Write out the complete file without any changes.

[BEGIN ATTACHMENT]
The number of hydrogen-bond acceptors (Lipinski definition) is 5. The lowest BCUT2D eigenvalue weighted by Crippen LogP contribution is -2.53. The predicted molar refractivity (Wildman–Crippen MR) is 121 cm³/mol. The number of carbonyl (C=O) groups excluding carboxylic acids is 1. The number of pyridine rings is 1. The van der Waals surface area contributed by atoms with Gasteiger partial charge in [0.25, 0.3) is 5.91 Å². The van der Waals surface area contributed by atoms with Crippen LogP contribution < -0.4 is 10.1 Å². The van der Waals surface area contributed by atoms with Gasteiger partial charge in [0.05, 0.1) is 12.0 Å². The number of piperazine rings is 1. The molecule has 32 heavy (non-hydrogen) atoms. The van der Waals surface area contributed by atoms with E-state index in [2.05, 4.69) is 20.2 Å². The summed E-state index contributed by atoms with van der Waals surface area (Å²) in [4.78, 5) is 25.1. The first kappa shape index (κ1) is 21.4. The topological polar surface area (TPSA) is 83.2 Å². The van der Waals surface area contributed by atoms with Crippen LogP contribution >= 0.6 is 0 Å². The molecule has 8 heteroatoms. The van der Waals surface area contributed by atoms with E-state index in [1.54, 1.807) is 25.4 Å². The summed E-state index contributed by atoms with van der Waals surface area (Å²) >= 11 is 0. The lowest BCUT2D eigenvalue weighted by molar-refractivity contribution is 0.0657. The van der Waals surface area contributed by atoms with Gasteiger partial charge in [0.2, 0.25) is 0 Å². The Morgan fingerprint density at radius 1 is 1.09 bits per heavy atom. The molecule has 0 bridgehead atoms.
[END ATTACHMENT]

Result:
The number of hydrogen-bond acceptors (Lipinski definition) is 5. The lowest BCUT2D eigenvalue weighted by Crippen LogP contribution is -2.53. The predicted molar refractivity (Wildman–Crippen MR) is 121 cm³/mol. The number of carbonyl (C=O) groups excluding carboxylic acids is 1. The number of pyridine rings is 1. The van der Waals surface area contributed by atoms with Gasteiger partial charge in [0.25, 0.3) is 5.91 Å². The van der Waals surface area contributed by atoms with Crippen LogP contribution < -0.4 is 10.1 Å². The van der Waals surface area contributed by atoms with Gasteiger partial charge in [0.05, 0.1) is 12.0 Å². The number of piperazine rings is 1. The molecule has 32 heavy (non-hydrogen) atoms. The van der Waals surface area contributed by atoms with E-state index in [2.05, 4.69) is 20.2 Å². The summed E-state index contributed by atoms with van der Waals surface area (Å²) in [4.78, 5) is 25.1. The first kappa shape index (κ1) is 21.4. The topological polar surface area (TPSA) is 83.2 Å². The van der Waals surface area contributed by atoms with Crippen LogP contribution >= 0.6 is 0 Å². The molecule has 8 heteroatoms. The van der Waals surface area contributed by atoms with E-state index in [1.54, 1.807) is 25.4 Å². The summed E-state index contributed by atoms with van der Waals surface area (Å²) >= 11 is 0. The lowest BCUT2D eigenvalue weighted by molar-refractivity contribution is 0.0657. The van der Waals surface area contributed by atoms with Gasteiger partial charge in [0.2, 0.25) is 0 Å². The Morgan fingerprint density at radius 1 is 1.09 bits per heavy atom. The molecule has 0 bridgehead atoms.